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Maritime convergence, or how COVID-19 pulled the future forward

Maritim e convergenc Remember not so long ago, when the most compelling issues occupying the maritime industry were IMO 2020 compliance, emissions and then sustainability? Back then, sustainability only seemed like a problem for corporate communications and the compliance departments. Remote working? Business continued to be transacted mainly through brokers and at physical trade events - let someone else worry about things like the “transformation of the workforce.”  As for

If you facilitate 90% of the world's trade, would you influence change?

The shipping industry is a well-oiled machinery for moving global trade. To understand its staggering size and impact, one must know what it's transportation market share is. It is estimated that roughly 90% of cargo around the planet is moved on ships. So significant is its contribution to the world, that many do not realise if the shipping industry were to stop suddenly, supermarkets shelves would be empty in 3 days. In comparison if one looks at aviation, air-cargo account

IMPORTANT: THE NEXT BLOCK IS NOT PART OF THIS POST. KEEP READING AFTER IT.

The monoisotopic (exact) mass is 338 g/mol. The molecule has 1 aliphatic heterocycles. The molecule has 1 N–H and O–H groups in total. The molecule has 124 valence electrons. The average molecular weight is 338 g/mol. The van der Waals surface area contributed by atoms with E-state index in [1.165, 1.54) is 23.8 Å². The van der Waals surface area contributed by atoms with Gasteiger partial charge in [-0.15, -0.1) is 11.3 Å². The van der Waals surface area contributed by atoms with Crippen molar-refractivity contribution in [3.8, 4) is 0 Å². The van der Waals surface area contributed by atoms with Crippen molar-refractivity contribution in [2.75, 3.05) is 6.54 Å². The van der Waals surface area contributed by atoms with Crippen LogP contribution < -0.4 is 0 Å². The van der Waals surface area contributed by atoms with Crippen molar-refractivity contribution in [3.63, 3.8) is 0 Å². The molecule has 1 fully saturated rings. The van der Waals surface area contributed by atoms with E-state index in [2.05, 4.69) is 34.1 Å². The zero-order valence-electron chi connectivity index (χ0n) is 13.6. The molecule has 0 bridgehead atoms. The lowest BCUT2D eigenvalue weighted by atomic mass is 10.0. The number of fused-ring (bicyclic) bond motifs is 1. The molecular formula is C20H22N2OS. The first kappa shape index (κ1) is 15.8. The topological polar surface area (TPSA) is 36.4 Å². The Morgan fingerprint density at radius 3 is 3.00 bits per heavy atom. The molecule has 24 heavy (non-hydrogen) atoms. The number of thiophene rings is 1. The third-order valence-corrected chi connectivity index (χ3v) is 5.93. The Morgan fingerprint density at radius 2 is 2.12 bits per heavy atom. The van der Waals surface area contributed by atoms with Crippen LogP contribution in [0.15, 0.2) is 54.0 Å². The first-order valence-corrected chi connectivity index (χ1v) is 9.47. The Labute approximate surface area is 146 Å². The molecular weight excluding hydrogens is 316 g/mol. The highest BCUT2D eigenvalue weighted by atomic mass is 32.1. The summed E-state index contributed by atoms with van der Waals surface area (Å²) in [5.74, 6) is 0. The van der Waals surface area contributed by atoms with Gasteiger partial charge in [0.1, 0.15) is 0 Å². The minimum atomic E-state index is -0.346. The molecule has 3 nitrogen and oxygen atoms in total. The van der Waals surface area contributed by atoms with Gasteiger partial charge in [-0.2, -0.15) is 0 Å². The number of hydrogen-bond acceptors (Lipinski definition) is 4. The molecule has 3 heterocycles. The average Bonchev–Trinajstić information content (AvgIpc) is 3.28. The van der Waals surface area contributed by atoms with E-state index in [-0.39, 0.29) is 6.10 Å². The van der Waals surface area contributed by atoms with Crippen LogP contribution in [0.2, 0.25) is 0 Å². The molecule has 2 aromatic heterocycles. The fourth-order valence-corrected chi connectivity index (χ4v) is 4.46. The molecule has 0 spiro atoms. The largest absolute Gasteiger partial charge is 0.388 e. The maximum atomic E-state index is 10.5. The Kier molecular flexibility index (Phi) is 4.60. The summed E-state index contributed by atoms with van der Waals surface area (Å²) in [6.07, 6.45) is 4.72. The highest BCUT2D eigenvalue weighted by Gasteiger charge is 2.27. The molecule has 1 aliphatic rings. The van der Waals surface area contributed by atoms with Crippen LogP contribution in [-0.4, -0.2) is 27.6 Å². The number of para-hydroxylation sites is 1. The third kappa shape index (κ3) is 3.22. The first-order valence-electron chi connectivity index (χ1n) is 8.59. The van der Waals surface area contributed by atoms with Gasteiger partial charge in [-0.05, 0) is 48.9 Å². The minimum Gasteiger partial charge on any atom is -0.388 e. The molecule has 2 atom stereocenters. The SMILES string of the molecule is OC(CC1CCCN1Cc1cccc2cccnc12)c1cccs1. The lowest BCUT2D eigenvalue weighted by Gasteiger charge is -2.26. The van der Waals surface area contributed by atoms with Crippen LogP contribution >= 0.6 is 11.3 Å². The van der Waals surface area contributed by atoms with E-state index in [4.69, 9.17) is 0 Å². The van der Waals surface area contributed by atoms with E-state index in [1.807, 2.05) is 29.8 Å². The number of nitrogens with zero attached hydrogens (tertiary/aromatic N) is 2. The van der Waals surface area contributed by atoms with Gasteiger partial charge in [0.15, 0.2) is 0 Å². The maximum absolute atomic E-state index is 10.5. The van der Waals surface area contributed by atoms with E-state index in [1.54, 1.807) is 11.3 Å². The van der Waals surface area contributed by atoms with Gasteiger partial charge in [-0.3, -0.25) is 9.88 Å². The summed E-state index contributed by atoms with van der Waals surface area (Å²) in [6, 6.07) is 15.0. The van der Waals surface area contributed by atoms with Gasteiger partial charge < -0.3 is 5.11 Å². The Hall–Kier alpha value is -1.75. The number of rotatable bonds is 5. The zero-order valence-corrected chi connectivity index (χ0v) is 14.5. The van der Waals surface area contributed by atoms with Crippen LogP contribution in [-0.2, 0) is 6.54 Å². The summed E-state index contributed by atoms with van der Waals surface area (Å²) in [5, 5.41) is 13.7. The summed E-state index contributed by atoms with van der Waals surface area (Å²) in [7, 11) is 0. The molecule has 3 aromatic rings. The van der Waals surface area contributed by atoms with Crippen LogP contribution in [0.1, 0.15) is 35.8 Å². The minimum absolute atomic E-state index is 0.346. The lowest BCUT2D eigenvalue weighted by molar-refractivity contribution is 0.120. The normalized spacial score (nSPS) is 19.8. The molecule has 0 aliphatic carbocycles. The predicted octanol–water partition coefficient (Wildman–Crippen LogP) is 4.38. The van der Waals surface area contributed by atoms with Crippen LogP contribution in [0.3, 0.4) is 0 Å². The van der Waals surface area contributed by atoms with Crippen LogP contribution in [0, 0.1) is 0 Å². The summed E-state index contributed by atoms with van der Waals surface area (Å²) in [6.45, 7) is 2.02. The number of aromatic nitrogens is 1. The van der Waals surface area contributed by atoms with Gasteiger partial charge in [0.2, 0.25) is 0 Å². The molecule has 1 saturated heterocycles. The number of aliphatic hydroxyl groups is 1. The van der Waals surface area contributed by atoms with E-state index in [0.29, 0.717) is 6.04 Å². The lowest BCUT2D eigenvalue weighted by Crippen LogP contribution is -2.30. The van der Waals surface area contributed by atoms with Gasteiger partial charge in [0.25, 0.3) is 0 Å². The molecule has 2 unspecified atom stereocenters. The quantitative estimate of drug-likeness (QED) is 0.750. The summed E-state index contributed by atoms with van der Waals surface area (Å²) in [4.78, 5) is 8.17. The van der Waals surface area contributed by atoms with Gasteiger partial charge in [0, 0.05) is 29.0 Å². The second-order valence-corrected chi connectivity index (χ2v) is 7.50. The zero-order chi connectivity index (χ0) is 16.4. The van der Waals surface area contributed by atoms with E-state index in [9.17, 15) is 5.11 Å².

Journey towards maritime autonomy

In 2015 a company operating in a niche area with a unique use-case approached us with a specific request. They wanted to know if we could provide the technology to operate semi or partially remote operated vessels. When asked if they meant manual operation with the capability of remote operation, we were surprised by their response. Their ambition was fully unmanned vessels, remotely operated with the capability of autonomous operation. Installation was completed, and the ves

What macro trends impact the maritime future?

As a student of the future, I find myself in uncharted territory. The future appears to be uncertain and yet constantly changing. This unpredictability of the future is fascinating. The future is incredibly dynamic and constantly evolving, as every new discovery, invention, development or change happening around us impacts the trajectory of our future. On this basis, the future is changing in real time, which makes it a really challenging subject to study. The future therefor

Business transition: from employees to robots

As technology evolves around us, we see more and more jobs are automated or certain jobs are delegated to smart machines or robots. This removes the human from the scene, although we have always found alternate work for ourselves or reinvent how we provide value. Despite popular sentiments, to most businesses, employees are mostly pure liability. If a company could operate without employees, it certainly would. Robots are ideal because once programmed they are: obedient and c